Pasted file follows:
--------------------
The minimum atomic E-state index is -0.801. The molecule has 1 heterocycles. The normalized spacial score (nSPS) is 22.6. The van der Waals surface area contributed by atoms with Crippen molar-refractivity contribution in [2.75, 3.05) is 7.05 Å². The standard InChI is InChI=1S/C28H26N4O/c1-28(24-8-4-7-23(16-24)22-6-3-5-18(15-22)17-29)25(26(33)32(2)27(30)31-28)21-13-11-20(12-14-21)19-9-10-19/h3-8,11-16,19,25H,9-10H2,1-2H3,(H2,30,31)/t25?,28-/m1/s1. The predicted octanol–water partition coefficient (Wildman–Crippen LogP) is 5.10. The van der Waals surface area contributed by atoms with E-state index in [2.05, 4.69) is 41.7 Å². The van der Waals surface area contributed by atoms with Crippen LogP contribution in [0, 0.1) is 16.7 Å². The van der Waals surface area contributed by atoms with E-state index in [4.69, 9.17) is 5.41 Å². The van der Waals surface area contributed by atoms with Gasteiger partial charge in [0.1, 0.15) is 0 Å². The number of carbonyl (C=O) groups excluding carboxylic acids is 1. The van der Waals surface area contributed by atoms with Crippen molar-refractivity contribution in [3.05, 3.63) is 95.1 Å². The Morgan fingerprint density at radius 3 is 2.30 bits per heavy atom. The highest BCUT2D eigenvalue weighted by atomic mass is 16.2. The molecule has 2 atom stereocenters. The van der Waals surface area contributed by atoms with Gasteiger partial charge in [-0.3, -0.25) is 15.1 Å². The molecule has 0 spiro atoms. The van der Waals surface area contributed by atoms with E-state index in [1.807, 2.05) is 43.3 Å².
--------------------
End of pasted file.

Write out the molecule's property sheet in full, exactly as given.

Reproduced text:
The minimum atomic E-state index is -0.801. The molecule has 1 heterocycles. The normalized spacial score (nSPS) is 22.6. The van der Waals surface area contributed by atoms with Crippen molar-refractivity contribution in [2.75, 3.05) is 7.05 Å². The standard InChI is InChI=1S/C28H26N4O/c1-28(24-8-4-7-23(16-24)22-6-3-5-18(15-22)17-29)25(26(33)32(2)27(30)31-28)21-13-11-20(12-14-21)19-9-10-19/h3-8,11-16,19,25H,9-10H2,1-2H3,(H2,30,31)/t25?,28-/m1/s1. The predicted octanol–water partition coefficient (Wildman–Crippen LogP) is 5.10. The van der Waals surface area contributed by atoms with E-state index in [2.05, 4.69) is 41.7 Å². The van der Waals surface area contributed by atoms with Crippen LogP contribution in [0, 0.1) is 16.7 Å². The van der Waals surface area contributed by atoms with E-state index in [4.69, 9.17) is 5.41 Å². The van der Waals surface area contributed by atoms with Gasteiger partial charge in [0.1, 0.15) is 0 Å². The number of carbonyl (C=O) groups excluding carboxylic acids is 1. The van der Waals surface area contributed by atoms with Crippen molar-refractivity contribution in [3.05, 3.63) is 95.1 Å². The Morgan fingerprint density at radius 3 is 2.30 bits per heavy atom. The highest BCUT2D eigenvalue weighted by atomic mass is 16.2. The molecule has 2 atom stereocenters. The van der Waals surface area contributed by atoms with Gasteiger partial charge in [-0.3, -0.25) is 15.1 Å². The molecule has 0 spiro atoms. The van der Waals surface area contributed by atoms with E-state index in [1.807, 2.05) is 43.3 Å².